AE 134 - Jan / Feb 2023

Warrior Tutankhamun: Fragile Pharaoh no more

In this special anniversary issue celebrating a hundred years since the discovery of KV62, we begin with new evidence that Bob Brier believes will change how we view Egypt’s most famous pharaoh.

The First Resurrection of Tutankhamun

Aidan Dodson looks at the ‘prehistory’ of the king, and how early scholars pieced together the evidence for this obscure king prior to the discovery of his tomb in 1922.

Medicine and healing practices

Rosalie David and Roger Forshaw present a new perspective on healthcare in ancient Egypt.

In Carter’s Footsteps: A Legacy in Epigraphy

Carl Graves explains how Howard Carter’s training as an epigrapher made him ideally suited for the task of investigating the greatest Egyptological discovery of all time.

Daughters of the Nile

A major exhibition Daughters of the Nile: Women and society in ancient Egypt has opened in Madrid (Spain). Its curator, Nacho Ares, invites us on a journey into the past to learn about the role of women in the world of the ancient pharaohs.

Hilary Wilson on... Fish

In this issue, Hilary Wilson looks at how this major source of protein was shared among the ancient Egyptian population, and asks “Who ate all the fish?

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AE 136 - May / Jun 2023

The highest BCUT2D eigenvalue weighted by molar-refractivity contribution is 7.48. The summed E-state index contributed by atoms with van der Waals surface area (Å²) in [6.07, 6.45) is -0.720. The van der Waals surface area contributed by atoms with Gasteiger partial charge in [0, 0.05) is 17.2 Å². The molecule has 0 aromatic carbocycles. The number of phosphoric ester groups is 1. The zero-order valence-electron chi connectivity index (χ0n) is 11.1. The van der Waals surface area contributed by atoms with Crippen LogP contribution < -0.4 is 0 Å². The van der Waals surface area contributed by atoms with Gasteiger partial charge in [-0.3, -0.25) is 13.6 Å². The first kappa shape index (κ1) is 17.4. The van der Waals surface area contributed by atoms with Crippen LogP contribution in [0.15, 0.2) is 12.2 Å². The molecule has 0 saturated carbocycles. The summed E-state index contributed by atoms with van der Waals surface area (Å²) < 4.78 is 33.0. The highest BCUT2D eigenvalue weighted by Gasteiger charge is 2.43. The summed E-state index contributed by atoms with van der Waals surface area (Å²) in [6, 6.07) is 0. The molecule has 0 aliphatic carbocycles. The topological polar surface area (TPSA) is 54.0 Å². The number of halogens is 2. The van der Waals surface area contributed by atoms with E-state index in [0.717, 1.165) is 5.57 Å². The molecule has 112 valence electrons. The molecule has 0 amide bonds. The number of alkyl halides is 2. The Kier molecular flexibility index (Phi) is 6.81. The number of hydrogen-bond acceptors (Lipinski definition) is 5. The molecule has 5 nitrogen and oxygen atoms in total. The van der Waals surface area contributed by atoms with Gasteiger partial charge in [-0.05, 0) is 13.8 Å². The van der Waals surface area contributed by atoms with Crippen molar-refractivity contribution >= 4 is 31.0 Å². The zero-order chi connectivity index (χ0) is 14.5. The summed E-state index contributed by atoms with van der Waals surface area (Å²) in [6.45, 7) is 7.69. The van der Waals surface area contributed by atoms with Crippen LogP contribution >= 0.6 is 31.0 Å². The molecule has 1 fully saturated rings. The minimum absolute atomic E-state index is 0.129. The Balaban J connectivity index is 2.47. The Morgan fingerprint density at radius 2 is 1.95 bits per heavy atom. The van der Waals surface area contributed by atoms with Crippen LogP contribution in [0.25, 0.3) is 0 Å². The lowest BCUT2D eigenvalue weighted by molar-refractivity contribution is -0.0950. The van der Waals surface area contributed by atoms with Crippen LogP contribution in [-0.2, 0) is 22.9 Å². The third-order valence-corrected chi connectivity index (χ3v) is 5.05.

As Hilary Wilson explains in her article ‘A Wish List for Eternity’ in this issue, the ancient Egyptians had an extraordinary respect for the hieroglyphic inscriptions on the walls of their tombs, believing that speaking the names of the foods listed would magically cause them to be made available to the tomb-owner in the afterlife. Similarly, they believed that speaking the name of the deceased would ensure that he or she would have life after death.

AE 135 - Mar / Apr 2023

As with any discipline that has its roots centuries ago, Egyptology has its myths: theories that fitted the facts as they were known at that time, but which have since become untenable in the light of new discoveries. Since the original ideas have been immortalised in textbooks, they become accepted and unchallenged.